“Ben Percy’s craft book, Thrill Me, suggests writers should have NO BACKSTORY, which sounds shocking at first, but it has really helped me pick up the pace and urgency of my fiction.”
Charlotte Gullick is Chair of the Creative Writing Department at Austin Community College. She holds BA in Literature/Creative Writing from UC Santa Cruz and a MA in English/Creative Writing from UC Davis as well as a MFA in Creative Nonfiction from the Institute of American Indian Arts. Her awards include a Christopher Isherwood Fellowship for Fiction, a Colorado Council on the Arts Fellowship for Poetry, and residencies at MacDowell and Ragdale.
On December 9, Charlotte will teach class “Honing the Spark and Mapping Out Your Revision.” This class will introduce strategies for assessing what you have in your manuscript, where you want to go, and how to connect the two. We asked Charlotte about the books she’s learned from, challenges she’s faced in her own work, and what people will take away from the class.
What is a book that you recommend to people over and over? What makes it so compelling?
Well, it used to be In the Skin of a Lion by Michael Ondaatje because of the poetic prose, the exploration of class, and the rich rendering of characters. After reading Underground Railroad by Colson Whitehead, this book has become my favorite–maybe of all time. I love the main character so much–she got under my skin and lived there, and I couldn’t separate myself from her incredibly deep challenges, couldn’t separate myself from what race slavery did and does to the human psyche, to all of us. Whitehead covers vast swaths of distance and time with a deft, compelling narrative, and Cora is at the center of it all.
In your own work, what has been one challenge posed by the craft, structure, voice, etc., of a book that you’ve had to puzzle out?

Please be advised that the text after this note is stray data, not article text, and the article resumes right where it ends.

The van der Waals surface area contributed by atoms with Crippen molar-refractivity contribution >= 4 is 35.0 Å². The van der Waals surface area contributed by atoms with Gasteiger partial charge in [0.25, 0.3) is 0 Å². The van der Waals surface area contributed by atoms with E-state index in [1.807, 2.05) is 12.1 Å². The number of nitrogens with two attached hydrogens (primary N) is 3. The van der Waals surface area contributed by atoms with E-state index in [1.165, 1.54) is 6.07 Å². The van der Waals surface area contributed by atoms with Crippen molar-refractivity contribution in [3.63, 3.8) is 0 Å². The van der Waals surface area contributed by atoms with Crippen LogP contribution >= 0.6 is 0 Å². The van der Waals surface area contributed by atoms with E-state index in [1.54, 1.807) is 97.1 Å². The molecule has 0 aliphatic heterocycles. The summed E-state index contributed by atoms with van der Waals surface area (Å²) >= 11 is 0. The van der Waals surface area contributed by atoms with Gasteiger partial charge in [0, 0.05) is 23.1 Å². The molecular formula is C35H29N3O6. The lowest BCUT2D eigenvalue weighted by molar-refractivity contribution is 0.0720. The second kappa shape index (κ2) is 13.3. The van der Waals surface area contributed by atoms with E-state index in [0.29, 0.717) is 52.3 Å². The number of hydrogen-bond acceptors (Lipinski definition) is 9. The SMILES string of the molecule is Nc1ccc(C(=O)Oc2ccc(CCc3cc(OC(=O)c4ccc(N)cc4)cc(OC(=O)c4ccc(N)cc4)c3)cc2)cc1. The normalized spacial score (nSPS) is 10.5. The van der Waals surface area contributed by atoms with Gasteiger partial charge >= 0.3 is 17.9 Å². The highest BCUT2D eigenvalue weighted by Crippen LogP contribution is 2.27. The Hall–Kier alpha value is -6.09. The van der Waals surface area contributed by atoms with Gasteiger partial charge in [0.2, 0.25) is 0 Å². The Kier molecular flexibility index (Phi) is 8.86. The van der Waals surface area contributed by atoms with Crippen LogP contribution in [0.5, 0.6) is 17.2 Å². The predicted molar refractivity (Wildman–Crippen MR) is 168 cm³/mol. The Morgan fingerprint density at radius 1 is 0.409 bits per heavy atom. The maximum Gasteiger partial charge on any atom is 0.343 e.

In my own writing, I tend to bog down with backstory, so keeping a lively, intriguing plot at the forefront of the prose has been a challenge. Ben Percy’s craft book Thrill Me, suggests writers should have NO BACKSTORY, which sounds shocking at first, but it has really helped me pick up the pace and urgency of my fiction.
Has there been a moment of epiphany in terms of your work, when you thought, “This is it! Now I know what I’m doing?” How long did that feeling last?
I have had a few epiphanies – and those have been great for about the ten minutes that they last. Mostly, they go like this: “I am a genius for being able to solve my craft challenge in this particular way.” And then, I’ve learned from experience to give the brilliance a day or two, then I can see the merits and weaknesses of the “solution” – then, with humility, I try again.
What piece of advice do you find yourself giving to writers again and again?
It is almost my own cliche, “What do you want readers to feel/think/do when they finish your work?”
What is one thing that people will take away from this class?
A strong understanding that revision is a multi-layered process, and that enjoying this process allows for more possibility, more insights, more confidence.
Click here to learn more about and register for Charlotte’s class.
Click here for our current class schedule.